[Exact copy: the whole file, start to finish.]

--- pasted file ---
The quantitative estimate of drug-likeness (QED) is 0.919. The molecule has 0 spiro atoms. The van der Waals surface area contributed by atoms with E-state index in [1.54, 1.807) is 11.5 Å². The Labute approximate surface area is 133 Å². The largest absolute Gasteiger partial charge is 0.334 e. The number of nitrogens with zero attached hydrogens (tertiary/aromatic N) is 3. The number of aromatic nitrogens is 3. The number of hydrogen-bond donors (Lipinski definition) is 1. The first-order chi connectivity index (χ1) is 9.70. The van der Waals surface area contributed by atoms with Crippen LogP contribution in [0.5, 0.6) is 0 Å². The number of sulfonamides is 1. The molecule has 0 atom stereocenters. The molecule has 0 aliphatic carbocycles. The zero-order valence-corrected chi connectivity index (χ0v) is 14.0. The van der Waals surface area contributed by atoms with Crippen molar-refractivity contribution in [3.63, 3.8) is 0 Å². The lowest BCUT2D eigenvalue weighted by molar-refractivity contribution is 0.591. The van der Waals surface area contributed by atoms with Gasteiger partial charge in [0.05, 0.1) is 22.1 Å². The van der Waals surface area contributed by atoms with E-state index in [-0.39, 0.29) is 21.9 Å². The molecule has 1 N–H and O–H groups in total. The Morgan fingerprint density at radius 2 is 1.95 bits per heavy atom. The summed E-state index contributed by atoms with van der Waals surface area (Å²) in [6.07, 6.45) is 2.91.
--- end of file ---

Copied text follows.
The quantitative estimate of drug-likeness (QED) is 0.919. The molecule has 0 spiro atoms. The van der Waals surface area contributed by atoms with E-state index in [1.54, 1.807) is 11.5 Å². The Labute approximate surface area is 133 Å². The largest absolute Gasteiger partial charge is 0.334 e. The number of nitrogens with zero attached hydrogens (tertiary/aromatic N) is 3. The number of aromatic nitrogens is 3. The number of hydrogen-bond donors (Lipinski definition) is 1. The first-order chi connectivity index (χ1) is 9.70. The van der Waals surface area contributed by atoms with Crippen LogP contribution in [0.5, 0.6) is 0 Å². The number of sulfonamides is 1. The molecule has 0 atom stereocenters. The molecule has 0 aliphatic carbocycles. The zero-order valence-corrected chi connectivity index (χ0v) is 14.0. The van der Waals surface area contributed by atoms with Crippen molar-refractivity contribution in [3.63, 3.8) is 0 Å². The lowest BCUT2D eigenvalue weighted by molar-refractivity contribution is 0.591. The van der Waals surface area contributed by atoms with Gasteiger partial charge in [0.05, 0.1) is 22.1 Å². The van der Waals surface area contributed by atoms with E-state index in [-0.39, 0.29) is 21.9 Å². The molecule has 1 N–H and O–H groups in total. The Morgan fingerprint density at radius 2 is 1.95 bits per heavy atom. The summed E-state index contributed by atoms with van der Waals surface area (Å²) in [6.07, 6.45) is 2.91.